• a method comprises generating a tree structure by: (a) sequencing a set of values to generate a sequence of values for a particular level within the tree structure; (b) executing chunking logic over the sequence to identify one or more chunks of value(s) from subsequences of the sequence; (c) generating one or more chunk identifying values for the one or more chunks, each chunk of the one or more chunks having a chunk identifying value computed based on the value(s) belong to the chunk; and (d) performing one or more additional iterations of steps (a)-(c), using the one or more chunk identifying values generated in step (c) of the previous iteration as the set of values in the next iteration of step (a), each iteration generating a successively higher level of the tree structure.
  • executing the chunking logic comprises: executing a rolling hash function over the sequence to determine rolling hashes for each value in the set of values; wherein the one or more chunks are delimited by values in the sequence whose determined rolling hashes match predefined criteria; wherein the chunk identifying value of a chunk is a hash value computed by serializing the value(s) of the chunk to generate a serialized chunk value and performing a hash function on the serialized chunk value.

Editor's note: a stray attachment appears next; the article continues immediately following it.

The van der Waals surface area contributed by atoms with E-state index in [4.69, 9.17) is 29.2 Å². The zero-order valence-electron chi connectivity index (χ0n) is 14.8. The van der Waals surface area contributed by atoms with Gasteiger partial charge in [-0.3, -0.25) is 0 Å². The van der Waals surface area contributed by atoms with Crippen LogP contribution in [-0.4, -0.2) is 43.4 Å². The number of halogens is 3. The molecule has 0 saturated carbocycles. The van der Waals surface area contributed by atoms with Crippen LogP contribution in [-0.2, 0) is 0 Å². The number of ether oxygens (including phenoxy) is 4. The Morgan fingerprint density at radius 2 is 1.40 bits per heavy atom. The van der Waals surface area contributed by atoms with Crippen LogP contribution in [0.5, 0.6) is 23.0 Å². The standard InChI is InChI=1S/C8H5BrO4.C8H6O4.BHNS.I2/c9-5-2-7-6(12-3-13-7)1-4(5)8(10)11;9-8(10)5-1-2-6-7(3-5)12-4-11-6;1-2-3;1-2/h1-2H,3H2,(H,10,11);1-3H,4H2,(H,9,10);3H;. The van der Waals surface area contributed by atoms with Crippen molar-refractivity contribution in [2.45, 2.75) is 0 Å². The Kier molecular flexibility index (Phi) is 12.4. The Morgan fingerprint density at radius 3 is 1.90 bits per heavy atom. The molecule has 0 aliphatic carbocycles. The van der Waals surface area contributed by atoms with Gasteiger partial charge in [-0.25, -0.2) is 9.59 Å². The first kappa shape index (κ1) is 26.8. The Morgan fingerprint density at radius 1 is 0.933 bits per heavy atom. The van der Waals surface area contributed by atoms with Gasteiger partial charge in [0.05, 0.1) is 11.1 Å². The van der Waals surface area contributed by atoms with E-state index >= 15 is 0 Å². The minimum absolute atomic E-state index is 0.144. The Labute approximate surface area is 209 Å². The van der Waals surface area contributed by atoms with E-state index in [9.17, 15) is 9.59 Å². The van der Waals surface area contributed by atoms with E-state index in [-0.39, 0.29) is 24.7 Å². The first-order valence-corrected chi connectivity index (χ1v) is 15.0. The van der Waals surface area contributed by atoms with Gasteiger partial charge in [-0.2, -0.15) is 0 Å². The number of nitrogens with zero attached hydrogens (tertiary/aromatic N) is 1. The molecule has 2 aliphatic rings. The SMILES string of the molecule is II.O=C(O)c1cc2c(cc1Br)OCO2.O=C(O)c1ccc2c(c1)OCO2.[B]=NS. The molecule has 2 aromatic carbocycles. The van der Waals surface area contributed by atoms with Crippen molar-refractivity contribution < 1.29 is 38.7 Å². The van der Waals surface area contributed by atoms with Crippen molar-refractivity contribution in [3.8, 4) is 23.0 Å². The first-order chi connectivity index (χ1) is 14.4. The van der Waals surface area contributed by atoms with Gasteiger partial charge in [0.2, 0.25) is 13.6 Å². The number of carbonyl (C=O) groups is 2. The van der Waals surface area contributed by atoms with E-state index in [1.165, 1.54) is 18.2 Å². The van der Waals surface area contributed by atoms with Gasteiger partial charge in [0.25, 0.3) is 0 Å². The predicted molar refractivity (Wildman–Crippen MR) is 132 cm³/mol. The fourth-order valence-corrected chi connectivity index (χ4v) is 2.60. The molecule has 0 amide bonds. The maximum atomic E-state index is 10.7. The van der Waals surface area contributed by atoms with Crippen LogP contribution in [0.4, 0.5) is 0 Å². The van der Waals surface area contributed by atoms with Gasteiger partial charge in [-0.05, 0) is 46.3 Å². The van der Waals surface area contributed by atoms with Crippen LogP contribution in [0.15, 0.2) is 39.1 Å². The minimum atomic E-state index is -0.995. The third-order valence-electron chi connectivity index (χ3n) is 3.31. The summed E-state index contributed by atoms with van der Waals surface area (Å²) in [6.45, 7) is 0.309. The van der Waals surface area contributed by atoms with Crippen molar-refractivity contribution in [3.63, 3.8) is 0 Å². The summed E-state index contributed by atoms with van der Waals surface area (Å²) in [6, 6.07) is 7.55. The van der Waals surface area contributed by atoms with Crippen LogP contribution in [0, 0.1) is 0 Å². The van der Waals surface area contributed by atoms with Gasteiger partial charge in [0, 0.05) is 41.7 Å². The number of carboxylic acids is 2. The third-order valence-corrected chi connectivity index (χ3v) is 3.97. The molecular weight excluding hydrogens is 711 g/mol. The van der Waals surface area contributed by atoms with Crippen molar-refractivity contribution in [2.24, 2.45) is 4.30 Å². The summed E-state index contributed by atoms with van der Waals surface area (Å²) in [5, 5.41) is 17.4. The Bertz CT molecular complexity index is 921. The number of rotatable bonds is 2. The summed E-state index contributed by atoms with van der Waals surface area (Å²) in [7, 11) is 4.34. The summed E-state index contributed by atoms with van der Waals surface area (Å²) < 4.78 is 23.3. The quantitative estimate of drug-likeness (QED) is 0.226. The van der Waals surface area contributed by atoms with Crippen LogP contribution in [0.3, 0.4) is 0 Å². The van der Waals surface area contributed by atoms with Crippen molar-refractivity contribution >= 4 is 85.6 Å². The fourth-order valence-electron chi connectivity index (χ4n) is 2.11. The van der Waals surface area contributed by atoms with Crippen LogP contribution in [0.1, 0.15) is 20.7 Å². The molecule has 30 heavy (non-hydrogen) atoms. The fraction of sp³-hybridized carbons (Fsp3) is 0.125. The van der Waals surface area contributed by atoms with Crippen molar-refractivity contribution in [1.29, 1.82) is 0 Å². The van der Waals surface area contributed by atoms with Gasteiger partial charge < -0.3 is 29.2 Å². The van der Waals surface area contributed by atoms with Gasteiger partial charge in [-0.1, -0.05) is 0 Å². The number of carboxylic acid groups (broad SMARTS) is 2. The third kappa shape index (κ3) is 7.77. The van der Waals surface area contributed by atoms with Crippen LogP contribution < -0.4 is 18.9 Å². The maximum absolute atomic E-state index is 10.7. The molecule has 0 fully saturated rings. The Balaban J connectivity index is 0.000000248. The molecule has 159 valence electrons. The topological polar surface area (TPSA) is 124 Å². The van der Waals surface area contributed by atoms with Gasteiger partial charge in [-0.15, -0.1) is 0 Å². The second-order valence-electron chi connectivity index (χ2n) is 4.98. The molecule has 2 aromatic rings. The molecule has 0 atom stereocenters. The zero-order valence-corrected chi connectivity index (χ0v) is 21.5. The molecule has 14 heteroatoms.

• each value in the set of values for a particular level is a node in the tree structure for the particular level, wherein each chunk is a set of nodes in the particular level that descend from a parent node having the chunk identifying value, the parent node belonging to a level of the tree structure that is immediately higher than the particular level.
  • a method comprises performing a set operation between two datasets, or synchronizing two datasets, by comparing identifiers derived from node values within tree structures that represent the two datasets, and determining that values encoded within given subtrees that have same identifiers are the same, potentially using one or more of the systems and/or methods recited in the above clauses.
  • a method comprises tracking versions of a dataset by recording hash values computed from tree-like representations of the dataset at different points in time.
  • a method comprises computing the difference between two graphs using a height-difference algorithm.
  • a method comprises enforcing access control levels on individual chunks within a tree structure, such as a Prolly tree.
  • a method comprises ensuring encoding integrity and/or referential integrity while committing data in a database system in which data is structured as a tree such as a Prolly tree.